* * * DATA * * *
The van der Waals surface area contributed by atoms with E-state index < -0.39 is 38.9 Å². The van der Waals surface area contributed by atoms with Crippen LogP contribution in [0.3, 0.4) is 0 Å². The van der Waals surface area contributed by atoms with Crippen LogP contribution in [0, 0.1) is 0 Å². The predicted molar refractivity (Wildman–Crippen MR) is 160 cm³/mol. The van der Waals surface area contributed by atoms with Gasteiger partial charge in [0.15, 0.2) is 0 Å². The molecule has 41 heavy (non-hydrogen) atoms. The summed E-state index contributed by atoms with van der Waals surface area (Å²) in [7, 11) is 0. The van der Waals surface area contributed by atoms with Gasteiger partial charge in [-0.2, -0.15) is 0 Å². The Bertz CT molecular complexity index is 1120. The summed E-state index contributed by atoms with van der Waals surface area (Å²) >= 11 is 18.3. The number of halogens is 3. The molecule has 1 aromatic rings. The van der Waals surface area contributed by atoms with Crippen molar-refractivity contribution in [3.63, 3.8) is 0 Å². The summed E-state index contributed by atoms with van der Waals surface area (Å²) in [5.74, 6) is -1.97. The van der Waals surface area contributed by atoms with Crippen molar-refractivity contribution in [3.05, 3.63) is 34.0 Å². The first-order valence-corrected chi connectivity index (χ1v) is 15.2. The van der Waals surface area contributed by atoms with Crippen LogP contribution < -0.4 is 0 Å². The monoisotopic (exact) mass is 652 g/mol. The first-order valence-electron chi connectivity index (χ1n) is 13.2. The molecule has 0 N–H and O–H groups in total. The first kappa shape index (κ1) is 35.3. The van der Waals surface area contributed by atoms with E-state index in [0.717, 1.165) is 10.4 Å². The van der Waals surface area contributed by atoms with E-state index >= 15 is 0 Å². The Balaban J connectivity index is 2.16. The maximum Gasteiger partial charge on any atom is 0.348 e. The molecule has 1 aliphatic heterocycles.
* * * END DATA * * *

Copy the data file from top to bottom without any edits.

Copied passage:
The van der Waals surface area contributed by atoms with E-state index < -0.39 is 38.9 Å². The van der Waals surface area contributed by atoms with Crippen LogP contribution in [0.3, 0.4) is 0 Å². The van der Waals surface area contributed by atoms with Crippen LogP contribution in [0, 0.1) is 0 Å². The predicted molar refractivity (Wildman–Crippen MR) is 160 cm³/mol. The van der Waals surface area contributed by atoms with Gasteiger partial charge in [0.15, 0.2) is 0 Å². The molecule has 41 heavy (non-hydrogen) atoms. The summed E-state index contributed by atoms with van der Waals surface area (Å²) in [7, 11) is 0. The van der Waals surface area contributed by atoms with Gasteiger partial charge in [-0.2, -0.15) is 0 Å². The Bertz CT molecular complexity index is 1120. The summed E-state index contributed by atoms with van der Waals surface area (Å²) >= 11 is 18.3. The number of halogens is 3. The molecule has 1 aromatic rings. The van der Waals surface area contributed by atoms with Crippen molar-refractivity contribution in [3.63, 3.8) is 0 Å². The summed E-state index contributed by atoms with van der Waals surface area (Å²) in [5.74, 6) is -1.97. The van der Waals surface area contributed by atoms with Crippen molar-refractivity contribution in [3.05, 3.63) is 34.0 Å². The first-order valence-corrected chi connectivity index (χ1v) is 15.2. The van der Waals surface area contributed by atoms with Crippen LogP contribution < -0.4 is 0 Å². The monoisotopic (exact) mass is 652 g/mol. The first-order valence-electron chi connectivity index (χ1n) is 13.2. The molecule has 0 N–H and O–H groups in total. The first kappa shape index (κ1) is 35.3. The van der Waals surface area contributed by atoms with E-state index in [0.717, 1.165) is 10.4 Å². The van der Waals surface area contributed by atoms with E-state index >= 15 is 0 Å². The Balaban J connectivity index is 2.16. The maximum Gasteiger partial charge on any atom is 0.348 e. The molecule has 1 aliphatic heterocycles.